lic at the war department for ordering Under General Pew there were the
the militia on so strenuous a tour. 2nd, 5th, 6th, 8th and 9th regiments "Why,” said they, “it is absurd to exof Infantry, the corps of Coast Artil- pect citizen soldiers to go from the lery, the 2nd Battalion representing offices and workshops into the field
and rough it with the regulars.” But the ist and 2nd corps of Cadets, a
no complaints were heard from the squadron of Cavalry consisting of
citizen soldier; he was pleased and but a week's vacation. To-day : keen about going, and as the time drew work, work, work and then more w near became impatient to start.
In the olden days enlisted men enthusiastic were most that they gave along trunks filled with fancy unifo up Saturdays and Sundays for weeks cot Leds, a case or two of beer before the appointed date, and com possibly, a man to do the dirty w panies of infantry could be seen on In those days there were tents to s practice marches all over the state. in and the meals were served in a i The men themselves trained and did hall, dress parades were held and 1 what they could to get in the best lady friends attended. How diffe physical condition, for they knew the it is to-day and how much more in manoeuvres were to be “no boys' play,” esting and instructive. An enli but would involve miles of marching man takes one uniform, usually n over fields, through meadows, swamps of khaki, which he wears. and forests with sandy soil to make it where he happens to be at niglit, sl harder. The manoeuvres held this sum in his clothes on the ground with n mer would have been impossible a few ing but a rubber blanket between years ago. But the second line of de self and “Mother Earth.” He ma fence, as the regulars now term the covered by a Pup tent, but more c National Guard, is very differ- by the sky. Everything ho take ent proposition from the militia carried on his back. Instead of of old. In the olden days mus parades and drills, with ter, as it was then called, was nothing ries of admiring women, he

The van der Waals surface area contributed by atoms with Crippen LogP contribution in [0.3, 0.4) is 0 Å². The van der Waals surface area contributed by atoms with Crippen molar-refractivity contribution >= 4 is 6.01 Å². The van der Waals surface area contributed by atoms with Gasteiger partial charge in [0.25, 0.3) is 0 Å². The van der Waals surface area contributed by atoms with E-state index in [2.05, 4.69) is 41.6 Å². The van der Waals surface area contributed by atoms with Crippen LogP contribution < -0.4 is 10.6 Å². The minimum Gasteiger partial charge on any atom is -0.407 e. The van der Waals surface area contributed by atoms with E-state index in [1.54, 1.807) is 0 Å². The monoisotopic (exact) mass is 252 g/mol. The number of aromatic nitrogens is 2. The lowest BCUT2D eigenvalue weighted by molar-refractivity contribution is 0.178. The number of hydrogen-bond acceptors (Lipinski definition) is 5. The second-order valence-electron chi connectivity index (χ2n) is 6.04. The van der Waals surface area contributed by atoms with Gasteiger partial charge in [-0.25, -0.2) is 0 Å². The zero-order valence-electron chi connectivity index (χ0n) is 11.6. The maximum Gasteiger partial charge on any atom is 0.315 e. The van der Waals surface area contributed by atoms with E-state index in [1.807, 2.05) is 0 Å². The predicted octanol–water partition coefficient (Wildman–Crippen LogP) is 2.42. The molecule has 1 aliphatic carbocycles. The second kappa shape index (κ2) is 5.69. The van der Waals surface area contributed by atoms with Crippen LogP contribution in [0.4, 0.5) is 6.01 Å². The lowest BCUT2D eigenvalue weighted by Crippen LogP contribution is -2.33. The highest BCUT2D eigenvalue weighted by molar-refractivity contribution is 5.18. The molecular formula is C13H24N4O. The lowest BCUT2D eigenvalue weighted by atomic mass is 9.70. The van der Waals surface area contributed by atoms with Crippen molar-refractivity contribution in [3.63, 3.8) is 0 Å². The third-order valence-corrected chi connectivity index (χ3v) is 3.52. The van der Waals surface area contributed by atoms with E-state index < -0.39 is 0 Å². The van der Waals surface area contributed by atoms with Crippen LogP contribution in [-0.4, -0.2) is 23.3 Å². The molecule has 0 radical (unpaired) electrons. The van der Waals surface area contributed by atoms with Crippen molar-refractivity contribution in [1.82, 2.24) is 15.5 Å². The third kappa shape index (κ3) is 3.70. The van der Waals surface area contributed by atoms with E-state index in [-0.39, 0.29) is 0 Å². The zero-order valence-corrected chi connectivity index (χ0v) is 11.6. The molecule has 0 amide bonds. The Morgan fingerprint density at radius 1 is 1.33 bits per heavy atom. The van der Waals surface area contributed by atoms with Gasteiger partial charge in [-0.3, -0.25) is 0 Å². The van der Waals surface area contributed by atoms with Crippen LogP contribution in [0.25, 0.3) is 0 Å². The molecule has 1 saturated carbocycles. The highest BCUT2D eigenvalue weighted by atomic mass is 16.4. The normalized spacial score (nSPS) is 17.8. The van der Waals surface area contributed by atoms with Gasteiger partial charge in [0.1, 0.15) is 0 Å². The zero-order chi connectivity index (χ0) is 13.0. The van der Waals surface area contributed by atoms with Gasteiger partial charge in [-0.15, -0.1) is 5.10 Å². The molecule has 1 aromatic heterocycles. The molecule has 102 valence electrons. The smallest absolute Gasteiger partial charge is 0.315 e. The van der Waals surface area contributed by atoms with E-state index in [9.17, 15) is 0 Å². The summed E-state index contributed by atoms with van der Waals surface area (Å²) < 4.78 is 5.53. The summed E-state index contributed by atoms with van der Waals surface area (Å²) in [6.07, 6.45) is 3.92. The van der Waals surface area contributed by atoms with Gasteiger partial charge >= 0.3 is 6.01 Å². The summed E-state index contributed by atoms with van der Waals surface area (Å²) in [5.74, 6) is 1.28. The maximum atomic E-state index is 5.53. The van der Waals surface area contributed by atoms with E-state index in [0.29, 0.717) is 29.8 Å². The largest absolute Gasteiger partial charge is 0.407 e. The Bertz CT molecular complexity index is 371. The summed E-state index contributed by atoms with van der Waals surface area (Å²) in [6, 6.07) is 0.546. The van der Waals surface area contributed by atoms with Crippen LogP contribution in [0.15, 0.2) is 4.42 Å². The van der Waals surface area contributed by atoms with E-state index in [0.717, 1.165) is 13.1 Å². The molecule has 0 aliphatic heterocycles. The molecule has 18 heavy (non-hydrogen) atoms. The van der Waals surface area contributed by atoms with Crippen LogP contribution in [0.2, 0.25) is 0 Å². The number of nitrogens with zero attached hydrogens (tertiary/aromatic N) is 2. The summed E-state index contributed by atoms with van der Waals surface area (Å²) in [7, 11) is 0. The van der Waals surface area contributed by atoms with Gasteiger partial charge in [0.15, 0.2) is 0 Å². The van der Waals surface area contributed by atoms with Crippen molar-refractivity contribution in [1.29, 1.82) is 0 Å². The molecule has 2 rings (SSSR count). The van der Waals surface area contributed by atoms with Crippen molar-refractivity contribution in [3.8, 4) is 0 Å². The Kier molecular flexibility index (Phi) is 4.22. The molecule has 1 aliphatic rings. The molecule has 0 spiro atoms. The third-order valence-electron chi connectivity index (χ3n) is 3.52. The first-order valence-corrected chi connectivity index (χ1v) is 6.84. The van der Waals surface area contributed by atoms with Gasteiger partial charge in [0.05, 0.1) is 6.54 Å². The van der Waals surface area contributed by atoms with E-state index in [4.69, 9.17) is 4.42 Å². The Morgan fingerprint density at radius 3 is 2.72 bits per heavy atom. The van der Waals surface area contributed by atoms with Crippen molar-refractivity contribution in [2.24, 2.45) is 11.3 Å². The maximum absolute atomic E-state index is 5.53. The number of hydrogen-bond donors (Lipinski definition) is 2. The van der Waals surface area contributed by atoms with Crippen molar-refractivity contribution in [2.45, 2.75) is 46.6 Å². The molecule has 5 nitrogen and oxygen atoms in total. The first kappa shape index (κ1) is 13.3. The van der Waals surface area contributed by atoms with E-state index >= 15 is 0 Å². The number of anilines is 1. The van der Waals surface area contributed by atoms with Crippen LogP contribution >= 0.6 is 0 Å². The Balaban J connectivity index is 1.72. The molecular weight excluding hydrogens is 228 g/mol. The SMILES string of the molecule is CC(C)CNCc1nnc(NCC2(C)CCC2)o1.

salt, .02 oz. of black pepper, or, possibly, only gets an emergency ration.
The Dick Bill has revolutionized the militia of this country. Before it went into effect a large percentage of the enlisted men would have been unable to participate in so strenuous a campaign as the one held this summer if for no other reason than their physical condition.
The physical examinations to-day are strict, come at frequent intervals and are carried out to the letter. Under the new law the militia, or more correctly, the National Guard, is a part of the U. S. army. The uniforms are identical with the exception of the collar device. The equipment is the same. The government appropriates more money and expects more of the
state. The President now has the “Gus” WILLIAMS OF THE BOSTON JOURNAL power to order any military organizaONE OF THE ARMY OF WAR CORRESPONDENTS tion out and send it wherever it is
needed. sham battles and out-post work. In- The manoeuvres were not, as many stead of mess halls, with an elaborate wrongly supposed, for the sole purbill of fare, he sits on the ground and pose of hardening the militia man to eats regular army haversack rations, campaign work. The principal object, which consist of 12 oz. of bacon, 16 oz. as already stated, was to test the dehard bread, 1.12 oz. of coffee roasted fence of the Massachusetts coast, but, and ground, 2.4 oz. of sugai .16 oz. secondly, they were to accustom the